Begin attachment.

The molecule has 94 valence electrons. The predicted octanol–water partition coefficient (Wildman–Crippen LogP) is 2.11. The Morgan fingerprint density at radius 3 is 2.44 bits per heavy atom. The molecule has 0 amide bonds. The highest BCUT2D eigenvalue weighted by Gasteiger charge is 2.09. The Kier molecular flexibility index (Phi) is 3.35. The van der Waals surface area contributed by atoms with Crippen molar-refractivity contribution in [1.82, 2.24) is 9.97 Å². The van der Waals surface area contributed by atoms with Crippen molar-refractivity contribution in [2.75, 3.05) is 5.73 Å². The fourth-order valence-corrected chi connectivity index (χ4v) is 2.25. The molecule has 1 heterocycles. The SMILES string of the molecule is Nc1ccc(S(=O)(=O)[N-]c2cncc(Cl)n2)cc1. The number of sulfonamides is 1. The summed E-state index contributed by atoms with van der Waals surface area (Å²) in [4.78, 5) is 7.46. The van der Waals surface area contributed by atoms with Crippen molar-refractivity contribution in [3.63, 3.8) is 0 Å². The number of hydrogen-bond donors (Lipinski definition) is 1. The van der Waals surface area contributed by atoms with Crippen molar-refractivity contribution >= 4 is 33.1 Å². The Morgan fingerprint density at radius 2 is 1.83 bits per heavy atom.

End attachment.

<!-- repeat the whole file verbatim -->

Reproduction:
The molecule has 94 valence electrons. The predicted octanol–water partition coefficient (Wildman–Crippen LogP) is 2.11. The Morgan fingerprint density at radius 3 is 2.44 bits per heavy atom. The molecule has 0 amide bonds. The highest BCUT2D eigenvalue weighted by Gasteiger charge is 2.09. The Kier molecular flexibility index (Phi) is 3.35. The van der Waals surface area contributed by atoms with Crippen molar-refractivity contribution in [1.82, 2.24) is 9.97 Å². The van der Waals surface area contributed by atoms with Crippen molar-refractivity contribution in [2.75, 3.05) is 5.73 Å². The fourth-order valence-corrected chi connectivity index (χ4v) is 2.25. The molecule has 1 heterocycles. The SMILES string of the molecule is Nc1ccc(S(=O)(=O)[N-]c2cncc(Cl)n2)cc1. The number of sulfonamides is 1. The summed E-state index contributed by atoms with van der Waals surface area (Å²) in [4.78, 5) is 7.46. The van der Waals surface area contributed by atoms with Crippen molar-refractivity contribution in [3.63, 3.8) is 0 Å². The number of hydrogen-bond donors (Lipinski definition) is 1. The van der Waals surface area contributed by atoms with Crippen molar-refractivity contribution >= 4 is 33.1 Å². The Morgan fingerprint density at radius 2 is 1.83 bits per heavy atom.